(2.) It is contended on behalf of the appellants that the notice under Order 21, Rule 22, C. P. C. did not mention that the question as to whether the execution application was in time was to be decided, that is, that the question of limitation was raised and remained to be adjudicated upon though the notice that was directed to the appellants was subject to the question of limitation, the Court intending thereby that the appellants should be given notice that a question of limitation had been raised and would be decided and the appellants had to show cause why it should not be decided against them and execution issued) and that unless the notice did in express terms inform the judgment-debtors of the point to be decided, any order allowing execution to proceed expressly or impliedly deciding the question in favour of the decree-holder would not be 'res judicata' on subsequent proceedings. Reliance is placed in support of this proposition on the following decisions, viz., -- 'Adaikappa Chettiar v. Natesan', AIR 1931 Mad 381 (A); --'Subra-mania Aiyar v. Raja Rajeswara Sethupathi', AIR 1918 Mad 1167 (B); -- 'Narayaiia Pattar v. Gopalakrishna Pattar', 28 Mad 355 (C); --llamaswami Naik v. Ramaswami Chetti', 30 Mad 255 (D); --'Richharam v. Pasupathi Baneriee', AIR 1928 Pat 471 (E); -- 'Chandulal Agarwala v. Khalilur Rehaman', AIR 1950 PC 17 (F). In -- 'AIR 1931 Mad 381 (A), this question has been exhaustively dealt with in in the judgment of Madhavan Nair J. It was held that though neither Section 11. nor any of its explanations can in terms apply to, an execution proceeding because the question arises in a proceeding which is a continuation of the same suit and not in a second suit, yet where a point has been decided in execution by a competent Court after notice to the counter petitioner, either expressly or by necessary implication, that decision is binding upon the parties in subsequent execution proceedings; and, when applying this principle, it must be- steadily kept in view that the party, who is sought to be affected by the bar of 'res judicata', should have notice of the point likely to be decided against him and should have an oppprtunity of putting forward his contentions against such decision. In that case all the relevant decisions were fully considered. This principle was also recognised by Seshagiri Aiyar J. in --'AIR 1918 Mad 1167 (B)', as could be seen from the following observations of the learned Judge at page 1172:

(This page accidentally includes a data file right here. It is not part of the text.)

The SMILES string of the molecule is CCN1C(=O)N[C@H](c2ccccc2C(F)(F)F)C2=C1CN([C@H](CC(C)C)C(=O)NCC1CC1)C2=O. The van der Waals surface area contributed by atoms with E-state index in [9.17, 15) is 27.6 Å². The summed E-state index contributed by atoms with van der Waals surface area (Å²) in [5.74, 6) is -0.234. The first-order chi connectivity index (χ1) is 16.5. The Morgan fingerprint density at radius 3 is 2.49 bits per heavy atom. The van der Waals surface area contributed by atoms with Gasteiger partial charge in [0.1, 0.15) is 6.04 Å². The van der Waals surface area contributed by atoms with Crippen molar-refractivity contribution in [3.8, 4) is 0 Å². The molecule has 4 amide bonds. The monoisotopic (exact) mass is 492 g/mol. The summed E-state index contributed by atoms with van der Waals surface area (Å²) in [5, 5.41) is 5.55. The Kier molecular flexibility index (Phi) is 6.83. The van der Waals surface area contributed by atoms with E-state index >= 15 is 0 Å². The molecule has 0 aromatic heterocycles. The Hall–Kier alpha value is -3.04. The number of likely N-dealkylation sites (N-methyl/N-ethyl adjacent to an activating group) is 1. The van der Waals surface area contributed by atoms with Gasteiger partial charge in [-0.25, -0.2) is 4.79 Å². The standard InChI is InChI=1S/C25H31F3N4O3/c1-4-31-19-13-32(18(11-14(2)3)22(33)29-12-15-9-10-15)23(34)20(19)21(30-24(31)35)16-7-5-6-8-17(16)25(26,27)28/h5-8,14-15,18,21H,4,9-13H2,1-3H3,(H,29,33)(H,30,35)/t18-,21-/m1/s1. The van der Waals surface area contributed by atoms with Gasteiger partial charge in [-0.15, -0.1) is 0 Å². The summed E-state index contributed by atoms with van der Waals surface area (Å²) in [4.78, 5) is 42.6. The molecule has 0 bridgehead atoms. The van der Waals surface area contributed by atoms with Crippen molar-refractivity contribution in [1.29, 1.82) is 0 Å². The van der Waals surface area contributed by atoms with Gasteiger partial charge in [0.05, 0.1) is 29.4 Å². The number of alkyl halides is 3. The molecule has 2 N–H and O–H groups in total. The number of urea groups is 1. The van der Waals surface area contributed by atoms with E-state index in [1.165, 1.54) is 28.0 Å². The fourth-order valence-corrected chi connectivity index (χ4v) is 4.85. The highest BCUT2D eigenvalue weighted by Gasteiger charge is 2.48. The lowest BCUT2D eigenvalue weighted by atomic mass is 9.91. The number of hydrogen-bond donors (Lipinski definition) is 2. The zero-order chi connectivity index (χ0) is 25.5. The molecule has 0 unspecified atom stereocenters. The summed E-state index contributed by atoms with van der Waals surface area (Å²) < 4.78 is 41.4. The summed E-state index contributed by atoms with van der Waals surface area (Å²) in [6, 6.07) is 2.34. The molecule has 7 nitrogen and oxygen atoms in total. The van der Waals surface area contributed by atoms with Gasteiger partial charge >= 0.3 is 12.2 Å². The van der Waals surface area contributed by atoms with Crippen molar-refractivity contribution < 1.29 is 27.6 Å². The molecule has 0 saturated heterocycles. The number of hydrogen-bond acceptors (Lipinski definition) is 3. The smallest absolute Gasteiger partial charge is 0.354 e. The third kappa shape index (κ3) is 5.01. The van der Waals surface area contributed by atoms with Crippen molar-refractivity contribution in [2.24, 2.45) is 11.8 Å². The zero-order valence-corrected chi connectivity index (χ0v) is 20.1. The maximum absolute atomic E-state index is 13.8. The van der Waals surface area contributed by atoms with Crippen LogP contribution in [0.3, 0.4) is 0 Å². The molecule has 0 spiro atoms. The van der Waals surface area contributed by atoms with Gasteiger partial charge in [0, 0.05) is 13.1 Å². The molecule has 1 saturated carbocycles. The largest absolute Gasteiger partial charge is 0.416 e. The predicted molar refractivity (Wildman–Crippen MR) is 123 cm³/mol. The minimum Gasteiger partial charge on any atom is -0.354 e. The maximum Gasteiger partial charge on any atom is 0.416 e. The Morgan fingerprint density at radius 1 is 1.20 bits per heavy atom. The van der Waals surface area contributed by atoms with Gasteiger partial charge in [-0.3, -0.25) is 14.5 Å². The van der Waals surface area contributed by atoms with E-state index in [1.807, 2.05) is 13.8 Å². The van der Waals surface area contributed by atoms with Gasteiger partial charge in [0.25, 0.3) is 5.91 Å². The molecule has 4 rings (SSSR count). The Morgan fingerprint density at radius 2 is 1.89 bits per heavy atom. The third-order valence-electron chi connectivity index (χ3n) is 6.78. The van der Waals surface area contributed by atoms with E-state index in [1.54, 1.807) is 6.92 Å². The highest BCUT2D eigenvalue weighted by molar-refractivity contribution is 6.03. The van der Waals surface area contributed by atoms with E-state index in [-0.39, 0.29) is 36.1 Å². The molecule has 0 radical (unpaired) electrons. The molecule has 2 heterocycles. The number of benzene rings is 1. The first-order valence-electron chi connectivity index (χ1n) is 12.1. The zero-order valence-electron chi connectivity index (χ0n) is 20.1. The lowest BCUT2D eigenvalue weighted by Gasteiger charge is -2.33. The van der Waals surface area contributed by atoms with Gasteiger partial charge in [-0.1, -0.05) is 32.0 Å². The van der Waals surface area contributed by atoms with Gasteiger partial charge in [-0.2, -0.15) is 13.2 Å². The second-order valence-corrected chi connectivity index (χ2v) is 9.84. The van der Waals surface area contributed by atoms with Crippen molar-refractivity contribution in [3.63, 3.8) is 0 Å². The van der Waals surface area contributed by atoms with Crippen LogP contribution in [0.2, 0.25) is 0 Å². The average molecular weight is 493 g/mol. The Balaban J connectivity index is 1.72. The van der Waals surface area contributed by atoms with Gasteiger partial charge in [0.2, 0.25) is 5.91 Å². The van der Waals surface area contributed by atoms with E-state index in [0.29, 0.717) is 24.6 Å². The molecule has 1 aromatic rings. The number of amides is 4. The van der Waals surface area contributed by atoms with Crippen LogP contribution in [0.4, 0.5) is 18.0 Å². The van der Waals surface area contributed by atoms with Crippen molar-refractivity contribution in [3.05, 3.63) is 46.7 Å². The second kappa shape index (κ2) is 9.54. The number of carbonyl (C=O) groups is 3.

"At the same time, as pointed out by the Judicial Committee, parties should hot be allowed to agitate the same question after it has been once decided; and this dictum of their Lordships has been extended to cases where the parties had an opportunity to object to the decision, but did not avail themselves of that opportunity. One, principle seems to be clear, & that is, that the party who is sought to be affected by the bar of 'res judicata' should have notice of the point which is likely to be decided against him. and should have an opportunity of putting forward his contentions against such a decision." In -- 'AIR 1928 Pat 471 (E)', in execution, of the mortgage decree the first petition was filed and the Court directed issue of notice under Order 21, Rule 22, C. P. C. with special mention of the question of limitation. The service was found defective and substituted service was allowed and the decree-holders were ordered to take further steps. This execution petition was dismissed for failure of the decree- holders to do so. In a latter execution the property was sold. The judgment-debtor applied under Section 47 contending that the execution was time barred. With reference to a contention, that as the objection was not taken in the first execution case, it was 'res judicata', it was held that there was no adjudication in the previous proceedings, that the execution was not barred by limitation and that the judgment-debtor was entitled to raise the question of limitation and to have it decided.
(3.) In -- 'AIR 1950 PC 17 (F)', the question, of the application of the doctrine of 'res judicata' arose as between parties, who have been co-defendants in a previous suit. It was held that the principle of 'res judicata' would apply as between codefendants, but that, in addition to the conditions for the application of 'res judicata', the qualification must be added that, if such a party is to be bound by a previous judgment, it must be proved clearly that he had or must be deemed to have had notice that the relevant question was in issue and would have to be decided. Though this decision does not deal with a case arising in execution, it is an extension of the principle laid down in Section 11, C. P. C. that is made applicable to co-defendants and in such a case it found eminently necessary that the person, who is sought to be bound by the decision, must have notice of the question that was in issue and required to be decided. That qualification should, with greater emphasis, be made applicable to execution proceedings where the plea of 'res judjcata' is raised barring the judgment-debtor from raising the objection) which he is debarred from contending by reason of an order made in previous execution, where the question to be decided was not given notice of to the judgment-debtor.;